Curver Luxembourg diverges from the Federal Circuit’s non-precedential case of Vigil v. Walt Disney Co., Nos. 99-1310, -1413, 2000 U.S. App. LEXIS 6231 (Fed. Cir. Apr. 5, 2000). In Vigil, the patent-in-suit was directed to a duck call while the accused product was a key chain. See Vigil v. Walt Disney Co., No. C-97-4147, 1998 U.S. Dist. LEXIS 22853 (N.D. Cal. Dec. 1, 1998) (trial court opinion, describing design patent-in-suit and accused product). The Federal Circuit reversed the trial court’s imposition of sanctions against the patentee, finding that the defendant’s key chain was not so “remote” from the patented design as to make the action “frivolous.” Implicit in the non-precedential decision is that the Federal Circuit was at least open to the idea that the words of a design patent claim are not important in establishing claim scope—it was not frivolous to suggest that a key chain could infringe a claim to a design for a duck call.
The direct effect of the Curver Luxembourg decision was to limit the scope of the patent-in-suit so that it was not infringed by the defendant’s baskets. Interestingly, however, the greater practical effect of the decision may be to make it easier to procure and defend design patent claims of broader meaningful scope. The scope of a design patent claim should be the same whether one is defending the novelty of the claimed design over the prior art or asserting the claim against an accused product. As is often said, that which defeats novelty if earlier in time, infringes if later in time. Thus, it should now be possible, for example, to claim only a small portion of a cell phone, and thereby establish an effectively broad claim for the cell phone, without worrying about whether the claim is anticipated by the exact same configuration in a wooden spatula, a box of matches, or some other unrelated device. Although it would still be necessary to establish the non-obviousness of the design, the case as a whole should be an easier carry for the applicant or patentee.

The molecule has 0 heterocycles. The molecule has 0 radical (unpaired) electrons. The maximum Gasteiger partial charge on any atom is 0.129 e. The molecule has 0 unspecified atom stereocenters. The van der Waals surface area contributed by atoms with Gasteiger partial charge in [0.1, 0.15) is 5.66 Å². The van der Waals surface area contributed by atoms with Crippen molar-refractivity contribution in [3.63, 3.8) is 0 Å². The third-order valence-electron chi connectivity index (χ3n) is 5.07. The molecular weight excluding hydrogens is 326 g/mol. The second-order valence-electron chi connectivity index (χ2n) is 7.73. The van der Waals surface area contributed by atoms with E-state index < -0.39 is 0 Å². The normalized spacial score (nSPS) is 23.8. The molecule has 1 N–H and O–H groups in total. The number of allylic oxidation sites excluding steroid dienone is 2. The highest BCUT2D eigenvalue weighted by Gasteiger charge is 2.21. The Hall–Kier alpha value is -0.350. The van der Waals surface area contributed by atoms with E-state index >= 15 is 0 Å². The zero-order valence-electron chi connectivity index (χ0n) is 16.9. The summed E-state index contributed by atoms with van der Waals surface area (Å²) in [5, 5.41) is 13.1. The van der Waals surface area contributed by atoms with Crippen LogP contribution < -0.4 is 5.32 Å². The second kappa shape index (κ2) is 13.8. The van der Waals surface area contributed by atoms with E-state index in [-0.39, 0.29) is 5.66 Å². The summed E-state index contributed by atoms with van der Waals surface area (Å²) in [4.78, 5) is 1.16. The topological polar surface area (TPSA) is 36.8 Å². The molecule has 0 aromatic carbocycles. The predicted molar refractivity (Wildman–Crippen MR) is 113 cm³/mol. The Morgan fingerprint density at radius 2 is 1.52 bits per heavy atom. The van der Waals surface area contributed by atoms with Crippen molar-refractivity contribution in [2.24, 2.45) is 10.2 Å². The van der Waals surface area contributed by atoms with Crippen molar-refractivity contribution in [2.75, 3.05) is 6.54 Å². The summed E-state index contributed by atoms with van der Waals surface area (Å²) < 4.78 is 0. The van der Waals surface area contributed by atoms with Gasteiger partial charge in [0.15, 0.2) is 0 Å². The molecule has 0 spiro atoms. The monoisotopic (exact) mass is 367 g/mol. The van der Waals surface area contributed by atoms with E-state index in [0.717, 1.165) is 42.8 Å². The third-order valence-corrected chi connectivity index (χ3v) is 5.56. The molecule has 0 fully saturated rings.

Moreover, as Professor Dennis Crouch was quick to point out, sometimes folks turn baskets over and sit on them. See Federal Circuit Rejects Patenting Designs “in the Abstract.” In Curver Luxembourg, it seems to have been conceded that the Home Expressions baskets were not a chair. But we can expect closer cases where it will be more difficult to determine whether the accused product meets the textual identification recited in a claim. What if the defendant had made a three-legged stool, or an ottoman? Are those products chairs? Sometimes a design feature has aesthetic applicability across a variety of articles. Indeed, the patentee in Curver Luxembourg originally aspired to obtain design patent protection applicable to all furniture, before amending the claim to refer to just chairs. Curver Luxembourg, slip op. at 3. Going forward, will a design for a portion of an “automobile,” for example, be infringed (or anticipated) by the same design in a golf cart, or a riding lawn mower? Is a riding lawn mower an “automobile”? In utility patent infringement cases and utility patent application examinations, a great deal of time is spent determining the meaning of the words of claims. In the wake of Curver Luxembourg, complicated claim-construction arguments based on the words of a design patent claim, not just the patent drawings, may become more common, and practitioners should be prepared to make and respond to such arguments.